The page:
I am using Gaussian process (GP) for regression.
In my problem it is quite common for two or more data points $\vec{x}^{(1)},\vec{x}^{(2)},\ldots$ to be close to each other, relatively to the length scales of the problem. Also, observations can be extremely noisy. To speed up computations and improve measurement precision, it seems natural to merge/integrate clusters of points that are close to each other, as long as I care about predictions on a larger length scale.
I wonder what is a fast but semiprincipled way of doing this.
If two data points were perfectly overlapping, $\vec{x}^{(1)} = \vec{x}^{(2)}$, and the observation noise (i.e., the likelihood) is Gaussian, possibly heteroskedastic but known, the natural way of proceeding seems to merge them in a single data point with:

$\vec{\bar{x}} \equiv \vec{x}^{(k)}$, for $k=1,2$.

Observed value $\bar{y}$ which is an average of observed values $y^{(1)}, y^{(2)}$ weighted by their relative precision: $\bar{y} = \frac{\sigma_y^2(\vec{x}^{(2)})}{\sigma_y^2(\vec{x}^{(1)}) + \sigma_y^2(\vec{x}^{(2)})} y^{(1)}
+ \frac{\sigma_y^2(\vec{x}^{(1)})}{\sigma_y^2(\vec{x}^{(1)}) + \sigma_y^2(\vec{x}^{(2)})} y^{(2)}$. 
Noise associated with the observation equal to: $\sigma_y^2(\bar{x}) = \frac{\sigma_y^2(\vec{x}^{(1)}) \sigma_y^2(\vec{x}^{(2)})}{\sigma_y^2(\vec{x}^{(1)}) + \sigma_y^2(\vec{x}^{(2)})}$.
However, how should I merge two points that are close but not overlapping?

I think that $\vec{\bar{x}}$ should still be a weighted average of the two positions, again using the relative reliability. The rationale is a centerofmass argument (i.e., think of a very precise observation as a stack of less precise observations).

For $\bar{y}$ same formula as above.

For the noise associated to the observation, I wonder if in addition to the formula above I should add a correction term to the noise because I am moving the data point around. Essentially, I would get an increase in uncertainty that is related to $\sigma_f^2$ and $\ell^2$ (respectively, signal variance and length scale of the covariance function). I am not sure of the form of this term, but I have some tentative ideas for how to compute it given the covariance function.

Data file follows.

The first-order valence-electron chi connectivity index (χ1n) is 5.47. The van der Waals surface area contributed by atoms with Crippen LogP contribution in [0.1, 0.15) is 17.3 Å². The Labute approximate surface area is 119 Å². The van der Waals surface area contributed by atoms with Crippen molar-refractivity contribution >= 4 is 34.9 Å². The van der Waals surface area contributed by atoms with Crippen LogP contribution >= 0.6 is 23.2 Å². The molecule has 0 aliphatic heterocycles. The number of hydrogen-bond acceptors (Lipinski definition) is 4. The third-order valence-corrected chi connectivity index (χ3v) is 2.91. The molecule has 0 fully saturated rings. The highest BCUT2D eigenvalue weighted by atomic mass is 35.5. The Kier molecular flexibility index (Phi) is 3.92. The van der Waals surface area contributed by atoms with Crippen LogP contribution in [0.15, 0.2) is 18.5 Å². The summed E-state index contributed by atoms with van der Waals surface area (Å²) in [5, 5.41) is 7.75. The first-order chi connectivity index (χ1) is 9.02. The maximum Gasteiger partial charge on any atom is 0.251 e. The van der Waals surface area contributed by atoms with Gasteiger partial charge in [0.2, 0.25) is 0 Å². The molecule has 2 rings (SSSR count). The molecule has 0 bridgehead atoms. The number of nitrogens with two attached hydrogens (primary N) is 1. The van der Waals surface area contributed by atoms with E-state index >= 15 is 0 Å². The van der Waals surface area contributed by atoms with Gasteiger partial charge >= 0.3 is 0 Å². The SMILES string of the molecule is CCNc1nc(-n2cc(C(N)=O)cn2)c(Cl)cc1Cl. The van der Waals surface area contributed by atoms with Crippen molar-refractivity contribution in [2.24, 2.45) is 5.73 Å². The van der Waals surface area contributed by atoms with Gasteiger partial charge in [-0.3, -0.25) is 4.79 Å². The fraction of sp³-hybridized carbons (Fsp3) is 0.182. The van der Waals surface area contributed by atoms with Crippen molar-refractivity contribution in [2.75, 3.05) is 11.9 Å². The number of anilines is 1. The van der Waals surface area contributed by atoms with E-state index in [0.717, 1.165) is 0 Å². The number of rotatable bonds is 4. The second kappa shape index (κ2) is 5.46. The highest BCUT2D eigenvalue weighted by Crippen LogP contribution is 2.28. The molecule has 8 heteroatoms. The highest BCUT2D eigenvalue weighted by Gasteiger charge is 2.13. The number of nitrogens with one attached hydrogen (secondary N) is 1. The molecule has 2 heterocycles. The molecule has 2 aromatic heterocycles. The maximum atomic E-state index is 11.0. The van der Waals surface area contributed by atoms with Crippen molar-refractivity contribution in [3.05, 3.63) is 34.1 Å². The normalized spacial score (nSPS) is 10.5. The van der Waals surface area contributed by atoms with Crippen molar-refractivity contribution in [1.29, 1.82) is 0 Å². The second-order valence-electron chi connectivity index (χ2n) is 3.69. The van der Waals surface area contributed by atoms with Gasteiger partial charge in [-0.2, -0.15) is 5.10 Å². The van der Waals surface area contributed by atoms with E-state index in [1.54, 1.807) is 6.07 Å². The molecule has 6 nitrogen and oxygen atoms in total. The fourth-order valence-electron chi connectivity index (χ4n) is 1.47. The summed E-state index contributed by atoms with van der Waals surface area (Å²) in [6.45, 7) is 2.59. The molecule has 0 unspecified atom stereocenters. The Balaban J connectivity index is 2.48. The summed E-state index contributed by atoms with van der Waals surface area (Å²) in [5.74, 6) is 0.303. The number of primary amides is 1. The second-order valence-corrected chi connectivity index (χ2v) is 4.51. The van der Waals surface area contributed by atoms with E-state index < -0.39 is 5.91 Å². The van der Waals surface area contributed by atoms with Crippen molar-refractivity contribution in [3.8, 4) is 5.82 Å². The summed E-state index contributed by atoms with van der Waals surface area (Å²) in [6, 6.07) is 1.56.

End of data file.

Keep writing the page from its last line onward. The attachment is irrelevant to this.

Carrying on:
Before proceeding, I wondered if there was already something out there; and if this seems to be a sensible way of proceeding, or there are better quick methods.
The closest thing I could find in the literature is this paper:
E. Snelson and Z. Ghahramani, Sparse Gaussian Processes using Pseudoinputs, NIPS '05; but their method is (relatively) involved, requiring an optimization to find the pseudoinputs.
Best Answer
Great question and what you are suggesting sounds reasonable. However personally I would proceed differently in order to be efficient. As you said two points that are close provide little additional information and hence the effective degrees of freedom of the model is less than the number of data points observed. In such a case it may be worth using Nystroms method which is described well in GPML (chapter on sparse approximations can be seen http://www.gaussianprocess.org/gpml/). The method is very easy to implement and recently been proved to be highly accurate by Rudi et al. (http://arxiv.org/abs/1507.04717)